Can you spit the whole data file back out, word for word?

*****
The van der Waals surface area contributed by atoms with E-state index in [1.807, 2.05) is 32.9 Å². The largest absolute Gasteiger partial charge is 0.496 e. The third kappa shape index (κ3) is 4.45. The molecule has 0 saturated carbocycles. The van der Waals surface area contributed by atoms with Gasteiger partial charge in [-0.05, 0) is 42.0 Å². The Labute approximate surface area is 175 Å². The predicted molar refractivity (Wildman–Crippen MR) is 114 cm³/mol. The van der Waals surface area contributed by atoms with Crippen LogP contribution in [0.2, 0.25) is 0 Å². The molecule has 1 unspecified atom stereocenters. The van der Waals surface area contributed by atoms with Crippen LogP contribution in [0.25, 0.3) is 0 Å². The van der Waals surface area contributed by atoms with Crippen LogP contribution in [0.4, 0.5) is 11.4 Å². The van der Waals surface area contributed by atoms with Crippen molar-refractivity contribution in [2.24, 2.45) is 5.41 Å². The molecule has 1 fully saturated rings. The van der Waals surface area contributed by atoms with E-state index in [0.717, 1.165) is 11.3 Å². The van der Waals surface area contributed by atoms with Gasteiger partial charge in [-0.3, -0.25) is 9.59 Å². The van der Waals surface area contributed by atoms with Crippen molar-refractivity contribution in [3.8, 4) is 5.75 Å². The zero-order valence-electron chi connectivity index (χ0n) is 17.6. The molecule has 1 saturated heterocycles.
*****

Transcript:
The van der Waals surface area contributed by atoms with E-state index in [1.807, 2.05) is 32.9 Å². The largest absolute Gasteiger partial charge is 0.496 e. The third kappa shape index (κ3) is 4.45. The molecule has 0 saturated carbocycles. The van der Waals surface area contributed by atoms with Gasteiger partial charge in [-0.05, 0) is 42.0 Å². The Labute approximate surface area is 175 Å². The predicted molar refractivity (Wildman–Crippen MR) is 114 cm³/mol. The van der Waals surface area contributed by atoms with Crippen LogP contribution in [0.2, 0.25) is 0 Å². The molecule has 1 unspecified atom stereocenters. The van der Waals surface area contributed by atoms with Crippen LogP contribution in [0.25, 0.3) is 0 Å². The van der Waals surface area contributed by atoms with Crippen LogP contribution in [0.4, 0.5) is 11.4 Å². The van der Waals surface area contributed by atoms with Crippen molar-refractivity contribution in [2.24, 2.45) is 5.41 Å². The molecule has 1 fully saturated rings. The van der Waals surface area contributed by atoms with E-state index in [0.717, 1.165) is 11.3 Å². The van der Waals surface area contributed by atoms with Gasteiger partial charge in [-0.3, -0.25) is 9.59 Å². The van der Waals surface area contributed by atoms with Crippen molar-refractivity contribution in [3.8, 4) is 5.75 Å². The zero-order valence-electron chi connectivity index (χ0n) is 17.6. The molecule has 1 saturated heterocycles.